“Underdog and I work on a patrol shift, and he is with me anytime I put my uniform on,” said handler Officer Justin Sanders, a six-year APD veteran who joined the K9 program in 2020 with his new partner, a 3-year-old Labrador retriever. “On an average day, we respond to suspicious package complaints, calls for service, assist in locating firearms when needed, respond to bomb threats and assist surrounding agencies if requested. At the end of our 12-hour shift, Underdog comes home with me, and he is my responsibility at all times.
“He has come to be my best friend and he is a very good listener,” Sanders added jokingly. “I enjoy working with him, and I would like to think he enjoys working with me. Even on off days, we hang out together most of the time, whether it be going on walks, to the park or him riding with me while I run errands.”
Perry is similarly attached to his partner, Ikia, but her unusual breed mix often raises eyebrows.
“People are always asking what kind of dog she is, or I’ll overhear them saying things like that’s a ‘labradoodle police dog,’” he said. “That always leads to a conversation about her breed. I usually start by joking that she is a giant schnauzer.
“Then the conversation goes into explaining the cross-breeding process and that she was bred by Auburn University specifically for explosives detection work. People generally are amazed to hear about the program and find it very interesting that Auburn is involved in that kind of research. They usually follow up by asking her name, and of course then they want to know if her name is the same as the store. ‘Yes,’ I say, ‘she came with all of her nuts and bolts, but no directions.’”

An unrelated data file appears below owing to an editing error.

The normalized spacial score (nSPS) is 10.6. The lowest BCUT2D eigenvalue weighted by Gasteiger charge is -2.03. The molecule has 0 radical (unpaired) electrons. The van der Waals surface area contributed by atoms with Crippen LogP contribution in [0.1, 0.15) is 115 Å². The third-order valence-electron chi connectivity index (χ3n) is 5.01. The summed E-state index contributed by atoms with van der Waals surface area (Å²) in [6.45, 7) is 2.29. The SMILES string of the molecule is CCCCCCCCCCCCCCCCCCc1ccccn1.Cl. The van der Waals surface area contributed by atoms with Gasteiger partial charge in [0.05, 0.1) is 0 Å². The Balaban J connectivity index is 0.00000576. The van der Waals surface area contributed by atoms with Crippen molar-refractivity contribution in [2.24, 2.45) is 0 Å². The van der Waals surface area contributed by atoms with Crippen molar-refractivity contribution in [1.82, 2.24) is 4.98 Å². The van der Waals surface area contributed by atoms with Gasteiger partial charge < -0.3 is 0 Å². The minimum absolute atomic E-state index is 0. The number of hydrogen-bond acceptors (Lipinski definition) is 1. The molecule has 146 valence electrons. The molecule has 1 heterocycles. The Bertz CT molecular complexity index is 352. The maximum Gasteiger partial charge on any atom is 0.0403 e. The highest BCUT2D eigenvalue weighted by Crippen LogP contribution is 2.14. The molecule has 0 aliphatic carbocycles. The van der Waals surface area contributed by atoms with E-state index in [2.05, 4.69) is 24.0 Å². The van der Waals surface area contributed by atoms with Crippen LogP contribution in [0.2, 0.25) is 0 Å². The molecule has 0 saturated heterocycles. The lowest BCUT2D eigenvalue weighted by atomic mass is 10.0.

But actually, the dogs do come with a long list of preprogrammed directions from their extensive training while at CPS.
“Superior detection dogs are rare,” Haney said. “CPS breeds and develops canines to possess specific traits. They must have a high reward value and be willing to search for long periods. CPS dogs must also have high hunt instincts, with their noses always stimulating them to investigate. They need high trainability, which gives them the ability to learn new tasks quickly. They must be highly motivated, not easily discouraged, attentive and able to work in any environment. And most importantly, the dogs must be medically sound.”
To achieve this, CPS follows state-of-the-art theriogenology practices, incorporating genetic and genomic concepts to influence breeding selection and enhance puppy development. These practices ensure CPS is making genetic progress. CPS puppies attend the program’s 11-month puppy school, where they are socialized, acclimated to being comfortable working in all types of places and learn the game of alerting to an odor to receive a reward.